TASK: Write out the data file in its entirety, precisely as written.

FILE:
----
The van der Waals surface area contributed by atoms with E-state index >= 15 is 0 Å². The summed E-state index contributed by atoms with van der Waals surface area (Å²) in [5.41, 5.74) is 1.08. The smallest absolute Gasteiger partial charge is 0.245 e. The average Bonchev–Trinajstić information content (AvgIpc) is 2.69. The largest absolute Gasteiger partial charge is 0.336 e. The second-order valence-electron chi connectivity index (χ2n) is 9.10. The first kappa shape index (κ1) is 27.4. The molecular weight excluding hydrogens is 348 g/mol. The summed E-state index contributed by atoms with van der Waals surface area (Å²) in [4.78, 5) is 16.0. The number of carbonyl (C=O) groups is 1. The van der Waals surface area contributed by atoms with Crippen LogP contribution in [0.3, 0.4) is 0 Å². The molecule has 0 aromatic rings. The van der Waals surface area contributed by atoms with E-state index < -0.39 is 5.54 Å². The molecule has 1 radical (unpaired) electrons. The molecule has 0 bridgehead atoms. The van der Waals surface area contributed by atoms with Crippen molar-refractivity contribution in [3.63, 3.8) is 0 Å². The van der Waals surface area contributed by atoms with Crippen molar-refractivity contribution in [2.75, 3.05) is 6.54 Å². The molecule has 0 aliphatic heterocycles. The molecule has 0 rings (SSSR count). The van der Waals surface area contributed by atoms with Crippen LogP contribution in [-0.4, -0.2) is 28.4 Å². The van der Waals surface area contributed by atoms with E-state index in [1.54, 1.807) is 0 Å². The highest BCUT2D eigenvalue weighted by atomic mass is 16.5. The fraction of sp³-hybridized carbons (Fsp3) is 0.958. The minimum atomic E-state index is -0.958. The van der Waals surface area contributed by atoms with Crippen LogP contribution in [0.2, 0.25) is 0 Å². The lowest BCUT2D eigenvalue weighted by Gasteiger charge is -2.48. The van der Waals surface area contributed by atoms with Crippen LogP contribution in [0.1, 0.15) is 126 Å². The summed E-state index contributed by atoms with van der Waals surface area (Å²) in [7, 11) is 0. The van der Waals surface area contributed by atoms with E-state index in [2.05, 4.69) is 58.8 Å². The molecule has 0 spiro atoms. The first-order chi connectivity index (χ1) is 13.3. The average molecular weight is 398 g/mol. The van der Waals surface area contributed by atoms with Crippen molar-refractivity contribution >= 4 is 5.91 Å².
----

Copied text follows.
The van der Waals surface area contributed by atoms with E-state index >= 15 is 0 Å². The summed E-state index contributed by atoms with van der Waals surface area (Å²) in [5.41, 5.74) is 1.08. The smallest absolute Gasteiger partial charge is 0.245 e. The average Bonchev–Trinajstić information content (AvgIpc) is 2.69. The largest absolute Gasteiger partial charge is 0.336 e. The second-order valence-electron chi connectivity index (χ2n) is 9.10. The first kappa shape index (κ1) is 27.4. The molecular weight excluding hydrogens is 348 g/mol. The summed E-state index contributed by atoms with van der Waals surface area (Å²) in [4.78, 5) is 16.0. The number of carbonyl (C=O) groups is 1. The van der Waals surface area contributed by atoms with Crippen LogP contribution in [0.3, 0.4) is 0 Å². The molecule has 0 aromatic rings. The van der Waals surface area contributed by atoms with E-state index < -0.39 is 5.54 Å². The molecule has 1 radical (unpaired) electrons. The molecule has 0 bridgehead atoms. The van der Waals surface area contributed by atoms with Crippen molar-refractivity contribution in [3.63, 3.8) is 0 Å². The van der Waals surface area contributed by atoms with Crippen molar-refractivity contribution in [2.75, 3.05) is 6.54 Å². The molecule has 0 aliphatic heterocycles. The molecule has 0 rings (SSSR count). The van der Waals surface area contributed by atoms with Crippen LogP contribution in [-0.4, -0.2) is 28.4 Å². The van der Waals surface area contributed by atoms with E-state index in [1.54, 1.807) is 0 Å². The highest BCUT2D eigenvalue weighted by atomic mass is 16.5. The fraction of sp³-hybridized carbons (Fsp3) is 0.958. The minimum atomic E-state index is -0.958. The van der Waals surface area contributed by atoms with Crippen LogP contribution in [0.2, 0.25) is 0 Å². The lowest BCUT2D eigenvalue weighted by Gasteiger charge is -2.48. The van der Waals surface area contributed by atoms with Crippen LogP contribution in [0.1, 0.15) is 126 Å². The summed E-state index contributed by atoms with van der Waals surface area (Å²) in [7, 11) is 0. The van der Waals surface area contributed by atoms with E-state index in [2.05, 4.69) is 58.8 Å². The molecule has 0 spiro atoms. The first-order chi connectivity index (χ1) is 13.3. The average molecular weight is 398 g/mol. The van der Waals surface area contributed by atoms with Crippen molar-refractivity contribution >= 4 is 5.91 Å².